• waking up several times a night to urinate, also known as nocturia
  • frequent awakenings during the sleep cycle
  • a dry mouth
  • excessive daytime sleepiness
  • problems with memory and concentration
  • irritability
  • decrease in sex drive or erectile dysfunction
  • falling asleep while reading, watching TV, during class, or while driving

Learn more about specific sleep apnea symptoms.

Managing sleep apnea depends on how severe a person’s sleep apnea is. Sleep testing can determine the type of apnea and its severity. If people receive a diagnosis of sleep apnea, they may be able to make some helpful changes to their diet and lifestyle or require specific treatment.

Lifestyle changes

For mild OSA, a doctor may suggest a person adopts certain lifestyle changes, such as:

  • maintaining a moderate weight
  • staying physically active and getting regular exercise
  • limiting alcohol and caffeine consumption, where applicable
  • reviewing and changing medications that may cause sleep apnea
  • sleeping on one side
  • quitting smoking if the person smokes

Read on for tips on how to quit smoking.


Besides lifestyle changes, doctors typically recommend continuous positive airway pressure (CPAP) machines to treat moderate to severe OSA. CSA is often more difficult to treat and may require more complex pressure delivery systems. It is best for people to receive this therapy through a sleep clinic.

The CPAP machine comprises a face or nose mask with a long flexible hose attached to the CPAP machine. It delivers pressurized air through the mask to keep a person’s airway open during their sleep.

Learn more about different CPAP masks.

Other sleep apnea management options include oral devices, upper airway stimulation, and surgery.

According to a 2020 report from the AHA, the prevalence of heart failure continues to rise over time. The report estimates that 6.2 million adults in America over the age of 20 had heart failure between 2013 and 2016, compared with about 5.7 million between 2009 and 2012.

Sleep apnea can occur alongside heart failure. Certain conditions and genetic and lifestyle factors can increase the risks.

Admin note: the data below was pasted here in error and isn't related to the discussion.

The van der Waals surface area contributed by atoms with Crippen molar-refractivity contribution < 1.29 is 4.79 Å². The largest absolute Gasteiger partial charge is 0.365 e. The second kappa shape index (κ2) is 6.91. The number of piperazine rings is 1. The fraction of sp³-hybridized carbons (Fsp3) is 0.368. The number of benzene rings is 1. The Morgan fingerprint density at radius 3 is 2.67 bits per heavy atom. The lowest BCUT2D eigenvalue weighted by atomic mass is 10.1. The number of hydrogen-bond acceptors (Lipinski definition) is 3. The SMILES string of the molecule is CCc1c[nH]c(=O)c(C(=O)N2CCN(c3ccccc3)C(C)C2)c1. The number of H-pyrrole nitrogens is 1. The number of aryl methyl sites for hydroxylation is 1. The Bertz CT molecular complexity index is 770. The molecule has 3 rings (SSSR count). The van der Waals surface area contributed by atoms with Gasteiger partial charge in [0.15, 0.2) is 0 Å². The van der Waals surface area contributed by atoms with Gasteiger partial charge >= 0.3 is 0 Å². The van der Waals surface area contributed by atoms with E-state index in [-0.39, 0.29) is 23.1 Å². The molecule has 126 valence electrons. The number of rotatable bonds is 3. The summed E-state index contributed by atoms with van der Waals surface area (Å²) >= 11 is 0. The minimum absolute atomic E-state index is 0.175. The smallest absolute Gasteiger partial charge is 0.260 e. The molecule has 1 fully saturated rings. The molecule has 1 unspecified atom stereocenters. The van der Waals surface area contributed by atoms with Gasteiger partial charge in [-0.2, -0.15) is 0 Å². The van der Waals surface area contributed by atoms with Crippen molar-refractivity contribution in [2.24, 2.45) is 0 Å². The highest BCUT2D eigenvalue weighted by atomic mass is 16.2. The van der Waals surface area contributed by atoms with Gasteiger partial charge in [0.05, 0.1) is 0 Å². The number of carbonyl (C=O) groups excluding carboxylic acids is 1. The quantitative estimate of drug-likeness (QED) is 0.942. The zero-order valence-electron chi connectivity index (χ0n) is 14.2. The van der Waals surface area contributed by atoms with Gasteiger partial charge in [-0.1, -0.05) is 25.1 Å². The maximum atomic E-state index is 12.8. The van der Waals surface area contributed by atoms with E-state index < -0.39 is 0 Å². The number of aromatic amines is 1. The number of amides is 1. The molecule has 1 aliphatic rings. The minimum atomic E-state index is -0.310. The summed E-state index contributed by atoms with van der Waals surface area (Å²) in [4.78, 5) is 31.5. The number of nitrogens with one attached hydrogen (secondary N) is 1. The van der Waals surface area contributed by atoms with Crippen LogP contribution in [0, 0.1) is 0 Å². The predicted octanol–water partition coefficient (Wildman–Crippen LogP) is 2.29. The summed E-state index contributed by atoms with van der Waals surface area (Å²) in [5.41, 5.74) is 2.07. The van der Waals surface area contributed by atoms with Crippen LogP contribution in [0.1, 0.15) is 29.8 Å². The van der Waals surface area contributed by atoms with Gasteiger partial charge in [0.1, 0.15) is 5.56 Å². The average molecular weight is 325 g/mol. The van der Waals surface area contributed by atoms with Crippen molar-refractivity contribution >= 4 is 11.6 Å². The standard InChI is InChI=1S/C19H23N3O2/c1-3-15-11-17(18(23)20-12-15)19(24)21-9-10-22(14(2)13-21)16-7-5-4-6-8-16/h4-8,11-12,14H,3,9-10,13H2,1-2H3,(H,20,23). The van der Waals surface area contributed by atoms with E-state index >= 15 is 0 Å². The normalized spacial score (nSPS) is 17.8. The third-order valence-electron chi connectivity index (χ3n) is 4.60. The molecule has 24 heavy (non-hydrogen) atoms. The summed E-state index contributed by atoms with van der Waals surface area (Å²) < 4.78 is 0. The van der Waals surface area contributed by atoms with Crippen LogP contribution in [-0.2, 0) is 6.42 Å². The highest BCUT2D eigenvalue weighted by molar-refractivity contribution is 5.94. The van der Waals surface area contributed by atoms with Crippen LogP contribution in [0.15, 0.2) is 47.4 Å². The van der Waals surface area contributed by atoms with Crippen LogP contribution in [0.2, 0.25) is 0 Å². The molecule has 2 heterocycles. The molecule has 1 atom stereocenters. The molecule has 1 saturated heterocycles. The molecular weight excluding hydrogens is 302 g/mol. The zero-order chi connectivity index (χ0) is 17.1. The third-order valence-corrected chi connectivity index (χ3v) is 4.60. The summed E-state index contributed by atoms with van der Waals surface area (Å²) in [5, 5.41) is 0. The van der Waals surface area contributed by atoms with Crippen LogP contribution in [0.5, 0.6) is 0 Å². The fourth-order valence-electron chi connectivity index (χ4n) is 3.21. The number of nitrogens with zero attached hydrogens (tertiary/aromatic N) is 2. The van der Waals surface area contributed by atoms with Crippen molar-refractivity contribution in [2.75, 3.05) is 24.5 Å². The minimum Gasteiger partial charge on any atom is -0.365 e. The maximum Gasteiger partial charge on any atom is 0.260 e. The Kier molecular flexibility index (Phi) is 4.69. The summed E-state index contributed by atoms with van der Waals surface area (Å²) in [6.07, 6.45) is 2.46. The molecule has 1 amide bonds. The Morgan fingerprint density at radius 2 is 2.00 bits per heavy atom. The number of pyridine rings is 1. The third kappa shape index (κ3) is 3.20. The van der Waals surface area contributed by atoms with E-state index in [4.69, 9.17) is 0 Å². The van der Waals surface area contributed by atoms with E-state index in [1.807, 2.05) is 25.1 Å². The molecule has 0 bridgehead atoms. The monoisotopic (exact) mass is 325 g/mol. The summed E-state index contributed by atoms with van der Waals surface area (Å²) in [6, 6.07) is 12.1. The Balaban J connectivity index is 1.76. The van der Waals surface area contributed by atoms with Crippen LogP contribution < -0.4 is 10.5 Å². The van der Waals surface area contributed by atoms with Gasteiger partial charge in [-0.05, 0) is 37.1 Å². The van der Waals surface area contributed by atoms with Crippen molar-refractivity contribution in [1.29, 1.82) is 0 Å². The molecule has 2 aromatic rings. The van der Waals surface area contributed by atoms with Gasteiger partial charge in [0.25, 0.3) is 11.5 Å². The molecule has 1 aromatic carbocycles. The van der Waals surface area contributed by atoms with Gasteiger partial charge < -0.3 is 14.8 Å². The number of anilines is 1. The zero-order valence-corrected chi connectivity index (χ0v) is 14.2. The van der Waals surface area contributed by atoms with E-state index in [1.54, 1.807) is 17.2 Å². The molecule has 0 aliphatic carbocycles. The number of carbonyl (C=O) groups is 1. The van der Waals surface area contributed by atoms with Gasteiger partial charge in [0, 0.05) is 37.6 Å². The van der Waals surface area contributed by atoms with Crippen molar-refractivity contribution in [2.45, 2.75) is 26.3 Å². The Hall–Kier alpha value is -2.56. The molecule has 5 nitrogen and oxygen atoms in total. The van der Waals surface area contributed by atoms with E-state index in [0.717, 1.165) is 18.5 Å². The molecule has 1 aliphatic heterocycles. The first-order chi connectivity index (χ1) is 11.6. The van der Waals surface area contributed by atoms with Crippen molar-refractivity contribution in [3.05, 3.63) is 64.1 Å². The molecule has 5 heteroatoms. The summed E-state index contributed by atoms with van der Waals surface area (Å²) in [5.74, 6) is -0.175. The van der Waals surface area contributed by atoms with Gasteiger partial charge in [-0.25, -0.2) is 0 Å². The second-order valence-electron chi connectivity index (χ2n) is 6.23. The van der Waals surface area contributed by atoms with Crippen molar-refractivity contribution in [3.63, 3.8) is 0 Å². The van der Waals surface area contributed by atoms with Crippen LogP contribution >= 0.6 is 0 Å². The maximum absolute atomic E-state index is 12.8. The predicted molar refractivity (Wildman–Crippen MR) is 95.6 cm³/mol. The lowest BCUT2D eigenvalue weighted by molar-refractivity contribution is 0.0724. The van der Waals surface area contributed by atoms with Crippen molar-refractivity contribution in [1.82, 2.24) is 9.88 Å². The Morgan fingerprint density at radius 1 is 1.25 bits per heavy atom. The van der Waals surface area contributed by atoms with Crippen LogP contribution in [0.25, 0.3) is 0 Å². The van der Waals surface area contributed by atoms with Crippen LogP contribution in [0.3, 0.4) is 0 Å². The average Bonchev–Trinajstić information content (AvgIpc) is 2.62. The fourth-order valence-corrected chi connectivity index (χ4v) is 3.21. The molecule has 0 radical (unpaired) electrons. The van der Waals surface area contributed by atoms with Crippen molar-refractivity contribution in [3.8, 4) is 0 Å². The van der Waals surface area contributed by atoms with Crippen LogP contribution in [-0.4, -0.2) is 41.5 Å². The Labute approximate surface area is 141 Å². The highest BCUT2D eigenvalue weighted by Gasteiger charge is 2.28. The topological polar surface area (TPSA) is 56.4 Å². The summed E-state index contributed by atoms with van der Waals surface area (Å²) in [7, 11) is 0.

Medical conditions that may increase a person’s chance of developing heart failure include:

  • diabetes
  • high blood pressure
  • obesity
  • conditions related to heart disease such as angina, atrial fibrillation, Marfan syndrome, and congenital heart defects

Behaviors that can increase a person’s risk for heart failure include:

  • smoking tobacco
  • eating foods high in fat and salt
  • not doing an adequate amount of physical activity
  • excessive alcohol intake

Heart failure is a serious medical condition. Doctors and other clinicians can help a person manage their heart failure.

Research suggests that CPAP use reduces the risk of death and hospitalization in people with both heart failure and OSA.

People who use CPAP regularly show improvements in physical functioning, mood, sleepiness, and pain and miss fewer workdays.

Sleep apnea treatment combined with heart failure treatment may reverse a person’s existing heart damage by improving cardiac function.

Sleep apnea is a sleep-related breathing disorder that doctors link to heart failure.

Heart failure is a serious condition that develops when a person’s heart does not pump enough blood to meet their body’s needs.

Treating sleep apnea can relieve some symptoms of heart failure and may stop the condition from worsening. In turn, if a person can manage symptoms of heart disease, this can reduce their risk of developing sleep apnea.